others may independently develop similar or alternative technologies or duplicate any of our technologies without infringing, misappropriating or otherwise violating our owned or licensed intellectual property rights;

 

   

it is possible that our pending owned or licensed patent applications or those that we may own or license in the future will not lead to issued patents;

 

   

issued patents that we hold rights to may not provide us with a competitive advantage, or may be held invalid or unenforceable, including as a result of legal challenges by our competitors or other third parties;

 

   

our competitors or other third parties might conduct research and development activities in jurisdictions where we do not have patent rights and then use the information learned from such activities to develop competitive products for sale in our major commercial markets;

 

   

we may not develop additional proprietary technologies that are patentable;

 

   

the patents of others may harm our business; and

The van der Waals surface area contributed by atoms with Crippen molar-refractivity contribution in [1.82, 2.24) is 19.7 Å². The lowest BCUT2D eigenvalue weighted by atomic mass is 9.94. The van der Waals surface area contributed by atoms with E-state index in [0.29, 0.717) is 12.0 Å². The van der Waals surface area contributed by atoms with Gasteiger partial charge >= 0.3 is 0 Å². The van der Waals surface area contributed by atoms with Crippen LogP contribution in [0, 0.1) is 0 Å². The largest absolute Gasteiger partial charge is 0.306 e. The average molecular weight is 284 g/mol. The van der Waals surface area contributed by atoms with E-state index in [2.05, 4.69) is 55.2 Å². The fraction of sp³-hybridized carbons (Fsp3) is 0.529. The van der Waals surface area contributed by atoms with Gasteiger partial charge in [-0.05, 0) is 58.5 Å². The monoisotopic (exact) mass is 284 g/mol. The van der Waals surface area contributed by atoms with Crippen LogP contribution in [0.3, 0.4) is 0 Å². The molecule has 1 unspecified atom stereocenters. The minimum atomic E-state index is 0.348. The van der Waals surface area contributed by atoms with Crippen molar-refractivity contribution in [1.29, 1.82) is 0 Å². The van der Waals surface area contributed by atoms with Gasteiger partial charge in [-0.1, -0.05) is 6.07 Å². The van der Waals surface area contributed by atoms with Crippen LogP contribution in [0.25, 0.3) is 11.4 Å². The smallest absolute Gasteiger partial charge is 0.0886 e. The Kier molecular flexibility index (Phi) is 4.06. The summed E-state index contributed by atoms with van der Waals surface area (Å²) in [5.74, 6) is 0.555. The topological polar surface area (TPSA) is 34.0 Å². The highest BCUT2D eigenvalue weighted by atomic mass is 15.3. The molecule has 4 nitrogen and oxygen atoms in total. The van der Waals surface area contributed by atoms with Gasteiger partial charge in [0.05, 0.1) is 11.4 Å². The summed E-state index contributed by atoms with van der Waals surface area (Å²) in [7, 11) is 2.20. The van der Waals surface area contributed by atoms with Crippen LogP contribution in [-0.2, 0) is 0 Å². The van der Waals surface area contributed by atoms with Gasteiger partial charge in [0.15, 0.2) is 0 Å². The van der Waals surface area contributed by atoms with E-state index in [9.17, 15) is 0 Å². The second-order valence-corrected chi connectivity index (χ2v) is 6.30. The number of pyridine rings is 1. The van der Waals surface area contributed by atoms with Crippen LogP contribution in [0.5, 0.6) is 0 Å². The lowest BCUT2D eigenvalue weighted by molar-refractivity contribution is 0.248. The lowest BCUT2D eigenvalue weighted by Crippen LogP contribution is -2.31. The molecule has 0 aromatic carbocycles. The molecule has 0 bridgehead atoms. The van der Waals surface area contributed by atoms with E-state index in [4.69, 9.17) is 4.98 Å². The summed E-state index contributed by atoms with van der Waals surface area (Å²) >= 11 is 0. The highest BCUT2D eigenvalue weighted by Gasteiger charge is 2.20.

we may choose not to file a patent for certain trade secrets or know-how, and a third party may subsequently file a patent covering such intellectual property.

Should any of these events occur, they could have an adverse effect on our competitive position, business, financial condition or results of operations.

Risks Relating to Our ADSs

The price of our ADSs may be volatile and may fluctuate due to factors beyond our control.

The initial public offering price for the ADSs was determined through negotiations between the underwriters and us. If you purchased at the initial public offering price, you may not be able to resell those ADSs at or above that price. The market price of our ADSs may fluctuate significantly due to a variety of factors, including:

 

   

operating results that vary from our financial guidance or the expectations of securities analysts and investors;

 

   

the financial performance of the major end markets that we target;

 

   

the operating and securities price performance of companies that investors consider to be comparable to us;

 

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announcements of strategic developments, acquisitions and other material events by us or our competitors;